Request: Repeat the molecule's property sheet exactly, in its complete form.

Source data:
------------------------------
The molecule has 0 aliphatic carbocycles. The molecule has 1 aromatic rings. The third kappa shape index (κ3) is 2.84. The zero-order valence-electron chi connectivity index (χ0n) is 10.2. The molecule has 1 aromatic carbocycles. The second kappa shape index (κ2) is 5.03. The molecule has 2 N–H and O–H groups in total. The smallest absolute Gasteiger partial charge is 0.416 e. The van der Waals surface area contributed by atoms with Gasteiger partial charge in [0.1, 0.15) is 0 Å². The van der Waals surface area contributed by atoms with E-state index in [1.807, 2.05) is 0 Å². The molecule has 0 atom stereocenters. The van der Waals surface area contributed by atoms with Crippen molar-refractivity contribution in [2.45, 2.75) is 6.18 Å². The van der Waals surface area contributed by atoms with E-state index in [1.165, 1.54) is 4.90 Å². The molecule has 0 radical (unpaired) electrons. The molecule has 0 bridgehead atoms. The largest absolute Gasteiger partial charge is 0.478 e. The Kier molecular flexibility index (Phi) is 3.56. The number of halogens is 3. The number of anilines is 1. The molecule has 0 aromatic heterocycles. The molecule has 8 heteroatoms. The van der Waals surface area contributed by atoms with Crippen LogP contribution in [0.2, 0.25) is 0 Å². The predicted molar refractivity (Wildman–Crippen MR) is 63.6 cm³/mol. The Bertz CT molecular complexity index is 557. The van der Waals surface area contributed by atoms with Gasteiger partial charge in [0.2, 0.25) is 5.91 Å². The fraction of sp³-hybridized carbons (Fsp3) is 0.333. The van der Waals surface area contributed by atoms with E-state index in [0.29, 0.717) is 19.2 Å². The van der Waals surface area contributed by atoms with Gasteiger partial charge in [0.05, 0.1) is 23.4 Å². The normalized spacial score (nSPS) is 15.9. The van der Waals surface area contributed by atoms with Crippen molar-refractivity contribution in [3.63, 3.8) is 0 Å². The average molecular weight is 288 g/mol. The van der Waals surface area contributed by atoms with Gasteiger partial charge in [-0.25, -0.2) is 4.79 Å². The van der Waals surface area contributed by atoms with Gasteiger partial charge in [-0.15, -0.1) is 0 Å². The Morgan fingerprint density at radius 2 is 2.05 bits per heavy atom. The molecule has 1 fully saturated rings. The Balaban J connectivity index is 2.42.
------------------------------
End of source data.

The molecule has 0 aliphatic carbocycles. The molecule has 1 aromatic rings. The third kappa shape index (κ3) is 2.84. The zero-order valence-electron chi connectivity index (χ0n) is 10.2. The molecule has 1 aromatic carbocycles. The second kappa shape index (κ2) is 5.03. The molecule has 2 N–H and O–H groups in total. The smallest absolute Gasteiger partial charge is 0.416 e. The van der Waals surface area contributed by atoms with Gasteiger partial charge in [0.1, 0.15) is 0 Å². The van der Waals surface area contributed by atoms with E-state index in [1.807, 2.05) is 0 Å². The molecule has 0 atom stereocenters. The van der Waals surface area contributed by atoms with Crippen molar-refractivity contribution in [2.45, 2.75) is 6.18 Å². The van der Waals surface area contributed by atoms with E-state index in [1.165, 1.54) is 4.90 Å². The molecule has 0 radical (unpaired) electrons. The molecule has 0 bridgehead atoms. The largest absolute Gasteiger partial charge is 0.478 e. The Kier molecular flexibility index (Phi) is 3.56. The number of halogens is 3. The number of anilines is 1. The molecule has 0 aromatic heterocycles. The molecule has 8 heteroatoms. The van der Waals surface area contributed by atoms with Crippen LogP contribution in [0.2, 0.25) is 0 Å². The predicted molar refractivity (Wildman–Crippen MR) is 63.6 cm³/mol. The Bertz CT molecular complexity index is 557. The van der Waals surface area contributed by atoms with Gasteiger partial charge in [0.2, 0.25) is 5.91 Å². The fraction of sp³-hybridized carbons (Fsp3) is 0.333. The van der Waals surface area contributed by atoms with E-state index in [0.29, 0.717) is 19.2 Å². The van der Waals surface area contributed by atoms with Gasteiger partial charge in [0.05, 0.1) is 23.4 Å². The normalized spacial score (nSPS) is 15.9. The van der Waals surface area contributed by atoms with Crippen molar-refractivity contribution in [3.63, 3.8) is 0 Å². The average molecular weight is 288 g/mol. The van der Waals surface area contributed by atoms with Gasteiger partial charge in [-0.25, -0.2) is 4.79 Å². The van der Waals surface area contributed by atoms with Gasteiger partial charge in [-0.15, -0.1) is 0 Å². The Morgan fingerprint density at radius 2 is 2.05 bits per heavy atom. The molecule has 1 fully saturated rings. The Balaban J connectivity index is 2.42.